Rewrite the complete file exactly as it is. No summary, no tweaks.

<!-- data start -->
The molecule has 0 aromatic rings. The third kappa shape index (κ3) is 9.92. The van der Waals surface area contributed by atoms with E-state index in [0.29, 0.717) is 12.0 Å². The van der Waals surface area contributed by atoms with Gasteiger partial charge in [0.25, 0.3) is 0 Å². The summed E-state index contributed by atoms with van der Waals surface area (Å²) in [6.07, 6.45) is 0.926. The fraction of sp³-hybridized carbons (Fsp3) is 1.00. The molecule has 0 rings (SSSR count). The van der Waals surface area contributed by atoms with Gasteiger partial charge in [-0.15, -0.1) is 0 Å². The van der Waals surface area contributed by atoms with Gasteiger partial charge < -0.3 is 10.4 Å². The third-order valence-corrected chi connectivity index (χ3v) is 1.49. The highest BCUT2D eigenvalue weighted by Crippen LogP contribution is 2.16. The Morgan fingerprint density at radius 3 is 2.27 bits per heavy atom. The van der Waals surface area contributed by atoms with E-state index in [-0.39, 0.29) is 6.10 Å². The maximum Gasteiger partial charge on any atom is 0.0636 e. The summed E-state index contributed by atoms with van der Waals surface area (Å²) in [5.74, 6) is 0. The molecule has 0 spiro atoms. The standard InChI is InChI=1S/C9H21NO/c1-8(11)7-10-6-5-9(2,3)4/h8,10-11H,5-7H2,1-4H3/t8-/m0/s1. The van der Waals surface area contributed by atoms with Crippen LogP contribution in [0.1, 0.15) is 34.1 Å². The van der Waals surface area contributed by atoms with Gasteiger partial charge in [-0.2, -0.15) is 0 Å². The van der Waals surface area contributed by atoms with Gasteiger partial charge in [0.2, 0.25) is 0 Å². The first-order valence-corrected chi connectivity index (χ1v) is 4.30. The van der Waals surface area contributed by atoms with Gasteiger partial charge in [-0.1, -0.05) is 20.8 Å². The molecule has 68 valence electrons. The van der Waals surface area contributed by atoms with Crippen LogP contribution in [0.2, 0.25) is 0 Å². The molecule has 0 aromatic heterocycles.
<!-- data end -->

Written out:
The molecule has 0 aromatic rings. The third kappa shape index (κ3) is 9.92. The van der Waals surface area contributed by atoms with E-state index in [0.29, 0.717) is 12.0 Å². The van der Waals surface area contributed by atoms with Gasteiger partial charge in [0.25, 0.3) is 0 Å². The summed E-state index contributed by atoms with van der Waals surface area (Å²) in [6.07, 6.45) is 0.926. The fraction of sp³-hybridized carbons (Fsp3) is 1.00. The molecule has 0 rings (SSSR count). The van der Waals surface area contributed by atoms with Gasteiger partial charge in [-0.15, -0.1) is 0 Å². The van der Waals surface area contributed by atoms with Gasteiger partial charge < -0.3 is 10.4 Å². The third-order valence-corrected chi connectivity index (χ3v) is 1.49. The highest BCUT2D eigenvalue weighted by Crippen LogP contribution is 2.16. The Morgan fingerprint density at radius 3 is 2.27 bits per heavy atom. The van der Waals surface area contributed by atoms with E-state index in [-0.39, 0.29) is 6.10 Å². The maximum Gasteiger partial charge on any atom is 0.0636 e. The summed E-state index contributed by atoms with van der Waals surface area (Å²) in [5.74, 6) is 0. The molecule has 0 spiro atoms. The standard InChI is InChI=1S/C9H21NO/c1-8(11)7-10-6-5-9(2,3)4/h8,10-11H,5-7H2,1-4H3/t8-/m0/s1. The van der Waals surface area contributed by atoms with Crippen LogP contribution in [0.1, 0.15) is 34.1 Å². The van der Waals surface area contributed by atoms with Gasteiger partial charge in [-0.2, -0.15) is 0 Å². The van der Waals surface area contributed by atoms with Gasteiger partial charge in [0.2, 0.25) is 0 Å². The first-order valence-corrected chi connectivity index (χ1v) is 4.30. The van der Waals surface area contributed by atoms with Gasteiger partial charge in [-0.1, -0.05) is 20.8 Å². The molecule has 68 valence electrons. The van der Waals surface area contributed by atoms with Crippen LogP contribution in [0.2, 0.25) is 0 Å². The molecule has 0 aromatic heterocycles.